Tennis Elbow Recovery

Symptoms of Tennis Elbow


Symptoms of Tennis Elbow

Due to the complex structure of the elbow, it is one joint that is most susceptible to injury. Repetitive movement of the joint and overload of the muscle causes micro-damage and results in degenerative changes.

Tennis elbow (TE) is characterized by pain and tenderness over the elbow, specifically the lateral epicondyle of the humerus where the wrist extensor muscles originate. Extensor Carpi Radialis Brevis is the muscle most commonly affected. The tendons of these muscles become inflamed and pain is elicited in gripping, and on resisted extension of the wrist, the middle finger, or both.


Tennis Elbow Risk Factors

Those at higher risk of developing TE are in professions that involve repetitive rotational movements or where lifting and pushing are involved. These include plumbers, painters, decorators, builders, gardeners, and anyone working full time at a keyboard. For the same reasons TE is also a common injury among the CrossFit population.



TE is an overuse syndrome that is most prevalent in your 30’s and 75% of the time it is the dominant arm that is affected. It may seem like a rather benign diagnosis, but 30% of people report missing work due to TE.

TE occurs in 1-3% of the total population, but this number jumps to 15% in manual professions with repetitive movements. This population accounts account for 35-64% of all TE cases. They are also more resistant to treatment and have a poorer prognosis. The same is true for anyone who delays starting treatment and has higher pain and disability before doing so.

Despite the name of the condition, tennis is a direct cause of TE in only 5% of cases. This is largely because tennis racquets have become lighter and tennis coaches have started teaching the double handed backhand.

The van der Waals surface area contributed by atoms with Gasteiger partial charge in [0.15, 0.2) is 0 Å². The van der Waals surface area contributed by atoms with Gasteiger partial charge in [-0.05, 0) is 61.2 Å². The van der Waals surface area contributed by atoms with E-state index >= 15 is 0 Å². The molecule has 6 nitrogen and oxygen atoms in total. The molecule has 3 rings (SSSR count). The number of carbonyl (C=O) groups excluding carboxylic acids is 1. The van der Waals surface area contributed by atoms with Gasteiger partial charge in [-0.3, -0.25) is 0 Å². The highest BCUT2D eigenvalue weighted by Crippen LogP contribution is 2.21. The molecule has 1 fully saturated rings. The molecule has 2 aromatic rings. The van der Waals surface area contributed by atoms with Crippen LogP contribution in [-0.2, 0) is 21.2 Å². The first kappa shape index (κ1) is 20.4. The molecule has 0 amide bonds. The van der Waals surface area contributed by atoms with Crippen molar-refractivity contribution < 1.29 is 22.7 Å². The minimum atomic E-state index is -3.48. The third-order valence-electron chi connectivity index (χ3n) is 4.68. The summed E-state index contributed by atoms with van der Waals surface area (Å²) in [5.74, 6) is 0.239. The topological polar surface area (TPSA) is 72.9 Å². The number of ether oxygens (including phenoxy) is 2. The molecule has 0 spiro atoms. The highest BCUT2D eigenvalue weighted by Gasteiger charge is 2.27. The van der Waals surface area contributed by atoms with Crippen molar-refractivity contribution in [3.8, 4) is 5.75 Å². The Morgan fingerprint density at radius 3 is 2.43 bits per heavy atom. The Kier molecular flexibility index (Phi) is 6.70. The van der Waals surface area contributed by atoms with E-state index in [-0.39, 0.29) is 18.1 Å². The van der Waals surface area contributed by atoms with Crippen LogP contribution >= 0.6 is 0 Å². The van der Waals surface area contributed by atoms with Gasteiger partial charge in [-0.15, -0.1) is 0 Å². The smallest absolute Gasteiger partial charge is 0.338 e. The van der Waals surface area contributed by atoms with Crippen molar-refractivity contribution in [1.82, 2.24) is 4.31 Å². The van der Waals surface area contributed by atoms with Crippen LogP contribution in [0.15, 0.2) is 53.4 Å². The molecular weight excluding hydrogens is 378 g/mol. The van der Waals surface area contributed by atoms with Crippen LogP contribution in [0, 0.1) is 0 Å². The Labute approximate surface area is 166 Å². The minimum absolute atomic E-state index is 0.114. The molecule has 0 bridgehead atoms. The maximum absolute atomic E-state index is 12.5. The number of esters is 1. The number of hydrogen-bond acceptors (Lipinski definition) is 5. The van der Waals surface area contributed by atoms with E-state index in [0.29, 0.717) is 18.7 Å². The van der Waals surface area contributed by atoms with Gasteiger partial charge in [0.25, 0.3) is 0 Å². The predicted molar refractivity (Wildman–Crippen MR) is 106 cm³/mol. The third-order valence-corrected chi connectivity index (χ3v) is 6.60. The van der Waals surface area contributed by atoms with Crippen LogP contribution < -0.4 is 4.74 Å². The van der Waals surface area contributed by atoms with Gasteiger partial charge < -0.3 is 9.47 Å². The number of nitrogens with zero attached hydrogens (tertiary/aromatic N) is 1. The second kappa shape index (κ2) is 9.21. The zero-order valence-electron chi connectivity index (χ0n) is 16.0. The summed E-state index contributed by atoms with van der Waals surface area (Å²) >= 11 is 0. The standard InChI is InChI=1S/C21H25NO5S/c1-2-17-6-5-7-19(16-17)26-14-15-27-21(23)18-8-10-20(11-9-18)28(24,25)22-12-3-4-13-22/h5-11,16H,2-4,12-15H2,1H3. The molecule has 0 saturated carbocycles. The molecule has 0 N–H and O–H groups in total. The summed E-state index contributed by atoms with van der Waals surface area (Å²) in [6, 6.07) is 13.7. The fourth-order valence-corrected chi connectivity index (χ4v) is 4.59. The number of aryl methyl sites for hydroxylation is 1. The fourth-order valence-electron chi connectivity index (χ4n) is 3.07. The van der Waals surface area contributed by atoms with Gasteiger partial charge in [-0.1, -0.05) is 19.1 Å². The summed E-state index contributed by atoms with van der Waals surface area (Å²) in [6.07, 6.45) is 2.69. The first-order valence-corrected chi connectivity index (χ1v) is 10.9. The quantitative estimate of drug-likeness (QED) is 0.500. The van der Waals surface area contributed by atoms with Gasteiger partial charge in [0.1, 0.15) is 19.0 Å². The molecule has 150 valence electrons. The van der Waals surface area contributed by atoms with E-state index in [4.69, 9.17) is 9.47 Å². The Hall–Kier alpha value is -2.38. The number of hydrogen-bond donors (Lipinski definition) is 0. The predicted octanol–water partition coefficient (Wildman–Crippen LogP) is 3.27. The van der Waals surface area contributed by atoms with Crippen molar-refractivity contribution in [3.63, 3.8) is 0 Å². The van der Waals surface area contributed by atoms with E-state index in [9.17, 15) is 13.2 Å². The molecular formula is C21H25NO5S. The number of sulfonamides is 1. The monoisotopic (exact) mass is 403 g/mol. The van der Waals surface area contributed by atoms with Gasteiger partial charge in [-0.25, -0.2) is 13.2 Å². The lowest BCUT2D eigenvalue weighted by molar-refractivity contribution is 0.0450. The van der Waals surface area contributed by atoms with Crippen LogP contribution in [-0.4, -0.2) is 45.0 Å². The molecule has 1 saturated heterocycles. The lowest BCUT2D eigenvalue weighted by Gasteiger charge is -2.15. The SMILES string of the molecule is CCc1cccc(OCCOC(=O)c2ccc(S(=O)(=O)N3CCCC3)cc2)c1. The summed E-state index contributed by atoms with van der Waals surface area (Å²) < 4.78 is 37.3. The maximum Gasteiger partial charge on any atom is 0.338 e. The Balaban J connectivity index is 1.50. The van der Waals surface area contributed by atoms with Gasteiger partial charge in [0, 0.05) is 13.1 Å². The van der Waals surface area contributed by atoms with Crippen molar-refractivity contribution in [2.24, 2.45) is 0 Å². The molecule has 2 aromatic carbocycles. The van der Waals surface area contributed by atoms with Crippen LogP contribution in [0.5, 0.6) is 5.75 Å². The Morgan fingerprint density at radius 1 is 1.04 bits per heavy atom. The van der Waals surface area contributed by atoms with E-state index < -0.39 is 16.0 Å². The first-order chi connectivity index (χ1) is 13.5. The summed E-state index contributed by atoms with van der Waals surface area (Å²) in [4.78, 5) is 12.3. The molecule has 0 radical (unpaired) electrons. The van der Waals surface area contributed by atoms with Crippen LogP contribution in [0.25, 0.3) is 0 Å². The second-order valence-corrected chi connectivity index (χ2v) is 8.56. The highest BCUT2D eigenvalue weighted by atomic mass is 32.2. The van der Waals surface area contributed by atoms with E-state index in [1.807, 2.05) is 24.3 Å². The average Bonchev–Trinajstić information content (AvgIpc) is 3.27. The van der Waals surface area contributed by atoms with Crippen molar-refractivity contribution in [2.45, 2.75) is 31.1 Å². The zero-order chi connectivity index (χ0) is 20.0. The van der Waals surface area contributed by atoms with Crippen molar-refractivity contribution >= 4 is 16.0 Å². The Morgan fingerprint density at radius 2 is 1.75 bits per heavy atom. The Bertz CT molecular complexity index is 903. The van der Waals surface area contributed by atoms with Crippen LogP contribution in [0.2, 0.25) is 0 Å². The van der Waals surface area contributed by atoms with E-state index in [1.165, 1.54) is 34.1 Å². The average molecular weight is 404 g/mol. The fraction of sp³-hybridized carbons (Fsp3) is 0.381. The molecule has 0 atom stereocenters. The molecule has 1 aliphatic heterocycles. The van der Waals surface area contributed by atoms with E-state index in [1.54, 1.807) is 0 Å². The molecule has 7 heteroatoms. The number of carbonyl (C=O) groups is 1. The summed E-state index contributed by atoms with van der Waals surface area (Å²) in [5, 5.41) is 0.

Activity Modification:

  • Avoid lifting heavy weights.
  • Lift objects close to the body with the elbow bent and palms facing upward.
  • Avoid repetitive gripping and twisting activities.
  • Avoid all tasks that aggravate the condition and seek light duty at work if possible.


Tennis Elbow Recovery

80-90% of people will recover spontaneously, without treatment, but this may take up to 2 years and during this span considerable time off work can be expected.

10-30% of TE cases require an average leave of absence of 12 weeks, this has a significant economical impact on worker’s compensation cases and even early retirement. Those who participate in an appropriate exercise program report fewer absences from work due to TE.

As symptoms improve, progress should be measured by pain free grip strength, it is more sensitive to change than maximal grip strength. Treatment should include eccentric exercise, as it has been shown to be more effective at reducing pain than friction massage or ultrasound. This form of exercise provides the right load to the tendon to encourage healing. Overloading and under loading are both bad for tendons. It is important to load the tendon as close to its limit without exceeding it. The partial loading provided in eccentric exercises helps to repair degenerative tendon tissue and prepare it for future loads. Athletes or workers who play and work through the pain are overloading the tendon and inflicting further damage to the tissue.



Tennis Elbow Treatment Options


Corticosteroid Injections